that listeners do not want to work any harder than necessary to invest
themselves in a song, a song that
is ‘listener-friendly’ i.e., that makes it easy for a listener to
understand, follow, and remember, is going to have the edge when it comes to
How Would You Like to Have
Another 10,000 Fans ?
Little Goes a Long Way: The Power
of Big Numbers and Small Increments
When you write songs that others want to hear, you create negotiating
power for yourself. If you’ve
written a hundred songs that no one cares to listen to, you are still a
songwriter, but you have added no value to your business side of the
equation. Advertising rates for TV
shows are based on the number of viewers (usually determined by Neilson ratings
or similar polling). Small changes
in percentages either way translate to significant advertising dollars. Newspaper ad rates are based on
circulation – the number of eyes reading the paper. Website ad revenue is based on number of clicks. Again, small changes translate to
The principle is no different with songs. The greater the number of people who want to hear your song,
the more leverage you gain as a songwriter to get whatever it is that most
matters to you. Small differences
in percentages either way can mean big numbers in terms of listeners and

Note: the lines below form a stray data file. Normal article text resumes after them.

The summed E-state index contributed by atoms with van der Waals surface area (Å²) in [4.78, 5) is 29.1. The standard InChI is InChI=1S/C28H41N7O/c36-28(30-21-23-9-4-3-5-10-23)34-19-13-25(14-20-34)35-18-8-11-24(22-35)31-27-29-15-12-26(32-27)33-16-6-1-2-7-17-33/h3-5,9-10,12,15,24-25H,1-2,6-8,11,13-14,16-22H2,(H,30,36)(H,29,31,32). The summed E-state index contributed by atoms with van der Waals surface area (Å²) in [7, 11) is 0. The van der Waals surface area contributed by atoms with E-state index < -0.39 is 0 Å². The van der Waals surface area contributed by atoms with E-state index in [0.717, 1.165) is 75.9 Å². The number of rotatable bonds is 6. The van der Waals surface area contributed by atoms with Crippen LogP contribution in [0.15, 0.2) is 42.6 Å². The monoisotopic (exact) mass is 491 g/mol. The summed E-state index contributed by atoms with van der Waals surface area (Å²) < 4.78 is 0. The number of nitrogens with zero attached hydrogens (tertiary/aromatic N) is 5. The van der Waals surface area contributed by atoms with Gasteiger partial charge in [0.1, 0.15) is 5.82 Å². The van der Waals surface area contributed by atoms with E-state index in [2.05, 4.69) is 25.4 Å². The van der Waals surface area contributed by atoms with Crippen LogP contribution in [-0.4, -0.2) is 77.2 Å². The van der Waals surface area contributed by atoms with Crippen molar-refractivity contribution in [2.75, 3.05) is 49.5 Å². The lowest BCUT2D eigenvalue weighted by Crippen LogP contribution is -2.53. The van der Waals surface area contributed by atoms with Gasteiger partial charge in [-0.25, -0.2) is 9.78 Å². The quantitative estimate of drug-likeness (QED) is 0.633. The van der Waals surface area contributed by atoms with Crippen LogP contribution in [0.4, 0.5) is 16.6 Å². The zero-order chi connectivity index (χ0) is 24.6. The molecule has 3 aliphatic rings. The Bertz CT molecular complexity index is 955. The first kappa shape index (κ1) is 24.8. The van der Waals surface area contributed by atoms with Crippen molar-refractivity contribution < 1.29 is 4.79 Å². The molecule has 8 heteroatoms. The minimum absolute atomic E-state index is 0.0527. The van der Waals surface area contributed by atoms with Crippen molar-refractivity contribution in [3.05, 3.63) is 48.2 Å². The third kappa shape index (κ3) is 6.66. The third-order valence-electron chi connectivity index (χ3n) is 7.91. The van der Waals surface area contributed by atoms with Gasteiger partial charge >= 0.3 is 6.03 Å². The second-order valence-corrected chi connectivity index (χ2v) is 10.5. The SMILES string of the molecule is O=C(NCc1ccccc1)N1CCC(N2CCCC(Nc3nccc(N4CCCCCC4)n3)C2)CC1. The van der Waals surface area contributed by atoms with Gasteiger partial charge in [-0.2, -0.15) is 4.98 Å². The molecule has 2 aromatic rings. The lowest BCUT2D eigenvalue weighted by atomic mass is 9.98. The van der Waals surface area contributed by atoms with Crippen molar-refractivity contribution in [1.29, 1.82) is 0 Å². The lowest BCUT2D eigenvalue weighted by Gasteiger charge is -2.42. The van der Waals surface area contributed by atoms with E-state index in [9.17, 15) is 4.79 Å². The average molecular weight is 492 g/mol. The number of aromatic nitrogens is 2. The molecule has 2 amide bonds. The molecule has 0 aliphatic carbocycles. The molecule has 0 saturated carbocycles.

fans. Thus it simply makes sense
to always try for the biggest numbers, every time, with every song, while
still maintaining the artistic values that are important to you. No one will succeed in writing a hit every time. Like an Olympian, you’ll fall short of
perfection more often than not, but by going for the gold with each attempt,
you will ultimately maximize your successes.
One great song does not make you a consistent hit writer. It is certainly possible to live off
the royalties from one song if it becomes a worldwide standard, but do you want
be like below-average pitcher Don Larsen, who had one moment of
brilliance (World Series perfect game) or do you want to be like Babe Ruth,
Muhammad Ali, or Michael Jordan, who are widely associated with career-long
greatness in their respective fields.
That of course always remains your choice.
Leverage and negotiating power do not come instantly with your first
great song – they are built up
over time, one song at a time. The
most valuable asset you can have is a proven track record for being able to
consistently write good songs, rather than just happen to have one gem amidst